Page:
After you have been doing something well for a number of years, you begin to gain experience and wisdom regarding it. Generally, this translates to a higher salary and/or rate, as it should of course.
Companies pay this higher salary/rate because of that experience and wisdom. But it makes no sense to have that wisdom ignored by the people you work for. When that happens, it is nothing but a waste of your time, their money, and is demonstrative of complete ignorance of your experience.
And as usually the case, when other people come from a position of ignorance, they tend to inflict the problems it causes on others, instead if correcting their own problem (i.e. their ignorance) first.
The moral – if you are paying someone $167K (or more) a year, you are paying for their knowledge, experience, wisdom, and advice. Time to start getting your money’s worth – take the advice you are paying for; do not unnecessarily question it, and realize that despite your age and position, this person might know something that you do not.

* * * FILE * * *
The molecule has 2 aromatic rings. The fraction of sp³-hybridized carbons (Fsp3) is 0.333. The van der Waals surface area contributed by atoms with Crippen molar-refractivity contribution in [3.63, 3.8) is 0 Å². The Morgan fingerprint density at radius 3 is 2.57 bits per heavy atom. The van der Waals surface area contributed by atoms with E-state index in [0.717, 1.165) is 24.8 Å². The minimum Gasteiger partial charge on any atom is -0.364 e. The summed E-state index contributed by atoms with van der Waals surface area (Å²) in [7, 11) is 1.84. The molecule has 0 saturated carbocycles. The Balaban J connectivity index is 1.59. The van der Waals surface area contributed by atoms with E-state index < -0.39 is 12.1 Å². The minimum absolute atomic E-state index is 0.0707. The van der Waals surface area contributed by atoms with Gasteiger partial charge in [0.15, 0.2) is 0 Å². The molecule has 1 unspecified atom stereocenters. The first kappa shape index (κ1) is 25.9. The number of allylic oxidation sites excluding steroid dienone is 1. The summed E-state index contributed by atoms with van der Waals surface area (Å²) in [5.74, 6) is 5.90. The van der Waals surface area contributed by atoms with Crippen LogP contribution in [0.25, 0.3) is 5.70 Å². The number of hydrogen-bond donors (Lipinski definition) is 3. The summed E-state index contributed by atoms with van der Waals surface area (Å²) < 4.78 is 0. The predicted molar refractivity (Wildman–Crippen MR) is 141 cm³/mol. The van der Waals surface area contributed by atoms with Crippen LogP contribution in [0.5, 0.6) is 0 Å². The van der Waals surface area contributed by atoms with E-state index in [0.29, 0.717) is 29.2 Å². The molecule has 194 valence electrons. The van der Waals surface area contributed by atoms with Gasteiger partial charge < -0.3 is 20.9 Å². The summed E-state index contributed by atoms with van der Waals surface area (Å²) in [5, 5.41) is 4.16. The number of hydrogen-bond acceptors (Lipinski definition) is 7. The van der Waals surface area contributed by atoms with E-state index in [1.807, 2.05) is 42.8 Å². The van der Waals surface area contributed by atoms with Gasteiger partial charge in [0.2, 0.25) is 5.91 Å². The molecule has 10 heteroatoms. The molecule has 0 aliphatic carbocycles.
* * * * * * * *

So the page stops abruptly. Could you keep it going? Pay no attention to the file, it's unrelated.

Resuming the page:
Oh, and to clear it up, this is my point of view on the differences between knowledge, experience and wisdom:
- Knowledge is what you get from schools and books, magazines, articles, training, self-study, etc. (e.g. learning C++, VB, COM and Java)
- Experience is gain you get by applying that knowledge in real-life situations (e.g. using C++, VB and Java to solve particular problems)
- Wisdom is what is learned from the results of the experience (e.g. learning when to use C++ over Java, Java over VB, and what things should and should not be a COM object, etc.)